"Yes, I knew all about that," rejoined de Sigognac, "for Isabelle told me some time ago her mother's history, and spoke of the ring; but without attaching any importance to the fact of her illustrious origin. It is very evident, however, from the nobility and delicacy of her nature, without any other proof, that princely blood flows in her veins; and also the refined, pure, elevated type of her beauty testifies to her descent. But what a terrible fatality that this cursed Vallombreuse should turn out to be her brother! There is a dead body between us now-a stream of blood separates us-and yet, I could not save her honour in any other way. Unhappy mortal that I am! I have myself created the obstacle upon which my love is wrecked, and killed my hopes of future bliss with the very sword that defended the purity of the woman I adore. In guarding her I love, I have put her away from me forever. How could I go now and present myself to Isabelle with blood-stained hands? Alas! that the blood which I was forced to shed in her defence should have been her brother's. Even if she, in her heavenly goodness, could forgive me, and look upon me without a feeling of horror, the prince, her father, would repulse and curse me as the murderer of his only son. I was born, alas! under an unlucky star."

"Yes, it is all very sad and lamentable, certainly," said the tyrant; "but worse entanglements than this have come out all right in the end. You must remember that the Duke of Vallombreuse is only half-brother to Isabelle, and that they were aware of the relationship but for a few minutes before he fell dead at our feet; which must make a great difference in her feelings. And besides, she hated that overbearing nobleman, who pursued her so cruelly with his violent and scandalous gallantries. The prince himself was far from being satisfied with his wretched son-who was ferocious as Nero, dissolute as Heliogabalus, and perverse as Satan himself, and who would have been hanged ten times over if he had not been a duke. Do not be so disheartened! things may turn out a great deal better than you think now."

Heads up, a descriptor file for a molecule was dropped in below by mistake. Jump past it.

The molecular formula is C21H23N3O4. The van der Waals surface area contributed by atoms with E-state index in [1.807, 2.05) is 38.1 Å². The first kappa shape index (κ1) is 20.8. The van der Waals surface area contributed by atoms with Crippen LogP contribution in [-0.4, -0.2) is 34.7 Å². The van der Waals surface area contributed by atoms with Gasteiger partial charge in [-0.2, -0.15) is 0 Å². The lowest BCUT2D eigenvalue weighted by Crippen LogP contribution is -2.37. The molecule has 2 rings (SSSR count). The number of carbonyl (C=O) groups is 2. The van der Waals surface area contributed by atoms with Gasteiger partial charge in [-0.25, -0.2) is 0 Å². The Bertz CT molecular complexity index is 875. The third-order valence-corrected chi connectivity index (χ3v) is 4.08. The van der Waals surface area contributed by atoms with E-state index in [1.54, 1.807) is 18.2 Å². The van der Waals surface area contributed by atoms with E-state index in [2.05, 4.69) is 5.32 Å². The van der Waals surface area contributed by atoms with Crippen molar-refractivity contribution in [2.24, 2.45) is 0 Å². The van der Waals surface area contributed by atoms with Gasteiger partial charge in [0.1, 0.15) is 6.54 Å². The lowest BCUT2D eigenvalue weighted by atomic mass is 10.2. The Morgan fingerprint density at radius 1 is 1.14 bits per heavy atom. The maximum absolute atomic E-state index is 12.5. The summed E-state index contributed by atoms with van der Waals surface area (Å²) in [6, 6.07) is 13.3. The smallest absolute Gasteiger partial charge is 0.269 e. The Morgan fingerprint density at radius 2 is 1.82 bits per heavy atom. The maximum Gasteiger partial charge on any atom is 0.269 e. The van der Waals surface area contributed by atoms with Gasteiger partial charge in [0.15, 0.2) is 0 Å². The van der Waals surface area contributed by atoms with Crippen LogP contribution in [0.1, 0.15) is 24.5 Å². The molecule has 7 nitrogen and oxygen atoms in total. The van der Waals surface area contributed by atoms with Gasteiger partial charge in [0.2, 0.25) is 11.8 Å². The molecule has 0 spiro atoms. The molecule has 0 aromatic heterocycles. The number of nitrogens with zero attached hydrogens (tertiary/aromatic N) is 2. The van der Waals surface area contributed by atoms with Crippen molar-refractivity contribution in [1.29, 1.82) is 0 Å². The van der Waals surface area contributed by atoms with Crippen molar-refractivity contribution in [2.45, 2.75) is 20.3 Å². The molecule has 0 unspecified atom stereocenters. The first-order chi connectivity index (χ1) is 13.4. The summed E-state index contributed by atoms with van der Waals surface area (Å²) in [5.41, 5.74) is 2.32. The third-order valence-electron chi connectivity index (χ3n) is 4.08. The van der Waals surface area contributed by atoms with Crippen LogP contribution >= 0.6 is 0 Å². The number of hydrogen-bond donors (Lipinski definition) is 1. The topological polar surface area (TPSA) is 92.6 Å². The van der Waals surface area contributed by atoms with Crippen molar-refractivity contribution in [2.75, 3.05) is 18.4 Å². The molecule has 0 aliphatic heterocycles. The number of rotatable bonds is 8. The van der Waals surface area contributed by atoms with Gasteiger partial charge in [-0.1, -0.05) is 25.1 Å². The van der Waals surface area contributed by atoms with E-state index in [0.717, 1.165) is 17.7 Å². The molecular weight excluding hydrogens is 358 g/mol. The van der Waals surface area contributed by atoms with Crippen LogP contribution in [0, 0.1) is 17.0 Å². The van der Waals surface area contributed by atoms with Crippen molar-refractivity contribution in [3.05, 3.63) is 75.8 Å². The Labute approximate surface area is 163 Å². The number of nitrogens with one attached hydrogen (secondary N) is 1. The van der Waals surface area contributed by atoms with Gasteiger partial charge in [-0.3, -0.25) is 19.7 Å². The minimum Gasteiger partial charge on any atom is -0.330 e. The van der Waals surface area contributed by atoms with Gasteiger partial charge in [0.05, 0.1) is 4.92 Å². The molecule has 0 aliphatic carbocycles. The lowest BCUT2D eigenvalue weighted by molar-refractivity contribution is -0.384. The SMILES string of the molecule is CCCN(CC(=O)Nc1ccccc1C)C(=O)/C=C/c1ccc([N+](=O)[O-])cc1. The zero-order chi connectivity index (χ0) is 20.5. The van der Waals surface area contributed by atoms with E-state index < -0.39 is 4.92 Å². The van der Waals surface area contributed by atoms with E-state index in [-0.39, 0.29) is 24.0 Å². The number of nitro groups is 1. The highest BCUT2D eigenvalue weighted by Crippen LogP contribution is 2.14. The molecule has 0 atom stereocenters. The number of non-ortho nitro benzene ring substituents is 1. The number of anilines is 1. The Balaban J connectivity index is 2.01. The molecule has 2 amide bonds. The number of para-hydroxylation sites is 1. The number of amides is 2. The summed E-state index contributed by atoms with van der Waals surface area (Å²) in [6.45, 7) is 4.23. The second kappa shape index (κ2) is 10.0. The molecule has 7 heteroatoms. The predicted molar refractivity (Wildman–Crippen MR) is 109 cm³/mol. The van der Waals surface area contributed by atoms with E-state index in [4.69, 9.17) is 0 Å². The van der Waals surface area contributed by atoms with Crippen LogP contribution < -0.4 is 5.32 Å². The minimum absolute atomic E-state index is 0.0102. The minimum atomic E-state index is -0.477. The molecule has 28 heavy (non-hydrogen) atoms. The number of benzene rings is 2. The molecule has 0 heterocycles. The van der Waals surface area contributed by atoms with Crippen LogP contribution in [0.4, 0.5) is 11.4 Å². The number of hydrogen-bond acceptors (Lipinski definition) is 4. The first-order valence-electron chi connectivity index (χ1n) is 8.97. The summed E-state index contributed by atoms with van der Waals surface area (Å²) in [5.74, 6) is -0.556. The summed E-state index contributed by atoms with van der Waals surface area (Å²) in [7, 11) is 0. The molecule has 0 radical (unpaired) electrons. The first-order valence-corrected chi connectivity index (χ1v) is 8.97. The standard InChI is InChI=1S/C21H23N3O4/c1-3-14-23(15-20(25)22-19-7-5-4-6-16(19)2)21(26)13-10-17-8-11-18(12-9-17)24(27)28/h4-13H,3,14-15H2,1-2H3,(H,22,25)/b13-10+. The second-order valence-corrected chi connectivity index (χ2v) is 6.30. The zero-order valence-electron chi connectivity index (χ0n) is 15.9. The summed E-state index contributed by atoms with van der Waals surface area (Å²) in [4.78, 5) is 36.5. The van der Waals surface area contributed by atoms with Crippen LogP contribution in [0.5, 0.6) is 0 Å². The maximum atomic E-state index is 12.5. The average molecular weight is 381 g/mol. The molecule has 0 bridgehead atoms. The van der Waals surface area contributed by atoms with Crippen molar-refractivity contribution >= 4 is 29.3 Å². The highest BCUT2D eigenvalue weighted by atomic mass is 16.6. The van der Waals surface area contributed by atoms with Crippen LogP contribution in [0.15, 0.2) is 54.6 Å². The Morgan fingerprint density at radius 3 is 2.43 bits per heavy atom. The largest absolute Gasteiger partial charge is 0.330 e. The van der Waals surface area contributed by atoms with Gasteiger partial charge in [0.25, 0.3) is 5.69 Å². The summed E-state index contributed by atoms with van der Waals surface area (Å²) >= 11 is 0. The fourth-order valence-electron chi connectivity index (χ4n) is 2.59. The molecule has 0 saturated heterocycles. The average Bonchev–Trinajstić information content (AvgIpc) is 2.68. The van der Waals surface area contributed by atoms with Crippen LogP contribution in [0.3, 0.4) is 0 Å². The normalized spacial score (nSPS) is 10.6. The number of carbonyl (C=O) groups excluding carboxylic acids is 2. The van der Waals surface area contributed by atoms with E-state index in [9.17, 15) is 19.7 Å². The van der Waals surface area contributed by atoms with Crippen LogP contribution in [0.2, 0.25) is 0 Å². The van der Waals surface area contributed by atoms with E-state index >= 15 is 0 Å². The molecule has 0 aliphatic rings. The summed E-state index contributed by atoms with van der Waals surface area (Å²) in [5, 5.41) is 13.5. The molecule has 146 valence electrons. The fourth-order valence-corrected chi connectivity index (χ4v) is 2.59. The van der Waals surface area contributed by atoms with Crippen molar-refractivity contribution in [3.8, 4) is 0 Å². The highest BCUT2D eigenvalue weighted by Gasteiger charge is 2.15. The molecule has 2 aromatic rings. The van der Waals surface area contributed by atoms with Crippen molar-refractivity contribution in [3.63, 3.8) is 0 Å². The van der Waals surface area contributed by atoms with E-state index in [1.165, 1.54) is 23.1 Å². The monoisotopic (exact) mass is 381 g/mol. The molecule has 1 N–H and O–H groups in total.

"God grant it, my good Herode," said de Sigognac fervently. "But naturally I cannot feel happy about it. It would have been far better for all if I had been killed instead of the duke, since Isabelle would have been safe from his criminal pursuit under her father's care. And then, I may as well tell you all, a secret horror froze the very marrow in my bones when I saw that handsome young man, but a moment before so full of life, fire, and passion, fall lifeless, pale and stiff at my feet. Herode, the death of a man is a grave thing, and though I cannot suffer from remorse for this one, since I have committed no crime, still, all the time I see Vallombreuse before me, lying, motionless and ghastly, with the blood oozing slowly from his wound. It haunts me. I cannot drive the horrid sight away."

"That is all wrong," said the tyrant, soothingly-for the other was much excited-"for you could not have done otherwise. Your conscience should not reproach you. You have acted throughout, from the very beginning to the end, like the noble gentleman that you are. These scruples are owing to exhaustion, to the feverishness due to the excitement you have gone through, and the chill from the night air. We will gallop on swiftly in a moment, to set our blood flowing more freely, and drive away these sad thoughts of yours. But one thing must be promptly done; you must quit Paris, forthwith, and retire for a time to some quiet retreat, until all this trouble is forgotten. The violent death of the Duke of Vallombreuse will make a stir at the court, and in the city, no matter how much pains may be taken to keep the facts from the public, and, although he was not at all popular, indeed very much the reverse, there will be much regret expressed, and you will probably be severely blamed. But now let us put spurs to these lazy steeds of ours, and try to get on a little faster."